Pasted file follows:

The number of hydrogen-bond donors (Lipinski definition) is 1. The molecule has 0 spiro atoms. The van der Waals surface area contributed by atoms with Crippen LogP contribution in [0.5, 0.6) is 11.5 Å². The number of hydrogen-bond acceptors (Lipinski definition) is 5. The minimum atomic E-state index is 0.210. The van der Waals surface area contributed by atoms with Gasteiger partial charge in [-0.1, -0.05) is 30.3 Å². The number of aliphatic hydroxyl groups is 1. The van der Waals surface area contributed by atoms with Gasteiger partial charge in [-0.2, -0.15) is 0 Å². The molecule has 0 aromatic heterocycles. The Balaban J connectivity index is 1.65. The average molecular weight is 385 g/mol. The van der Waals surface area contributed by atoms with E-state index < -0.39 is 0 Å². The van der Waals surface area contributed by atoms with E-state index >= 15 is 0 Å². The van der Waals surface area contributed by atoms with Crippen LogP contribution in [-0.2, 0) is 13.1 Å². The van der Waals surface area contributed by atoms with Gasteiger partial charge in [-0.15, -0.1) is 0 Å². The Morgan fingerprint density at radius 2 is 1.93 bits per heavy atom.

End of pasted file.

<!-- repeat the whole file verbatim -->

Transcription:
The number of hydrogen-bond donors (Lipinski definition) is 1. The molecule has 0 spiro atoms. The van der Waals surface area contributed by atoms with Crippen LogP contribution in [0.5, 0.6) is 11.5 Å². The number of hydrogen-bond acceptors (Lipinski definition) is 5. The minimum atomic E-state index is 0.210. The van der Waals surface area contributed by atoms with Gasteiger partial charge in [-0.1, -0.05) is 30.3 Å². The number of aliphatic hydroxyl groups is 1. The van der Waals surface area contributed by atoms with Gasteiger partial charge in [-0.2, -0.15) is 0 Å². The molecule has 0 aromatic heterocycles. The Balaban J connectivity index is 1.65. The average molecular weight is 385 g/mol. The van der Waals surface area contributed by atoms with E-state index < -0.39 is 0 Å². The van der Waals surface area contributed by atoms with E-state index >= 15 is 0 Å². The van der Waals surface area contributed by atoms with Crippen LogP contribution in [-0.2, 0) is 13.1 Å². The van der Waals surface area contributed by atoms with Gasteiger partial charge in [-0.15, -0.1) is 0 Å². The Morgan fingerprint density at radius 2 is 1.93 bits per heavy atom.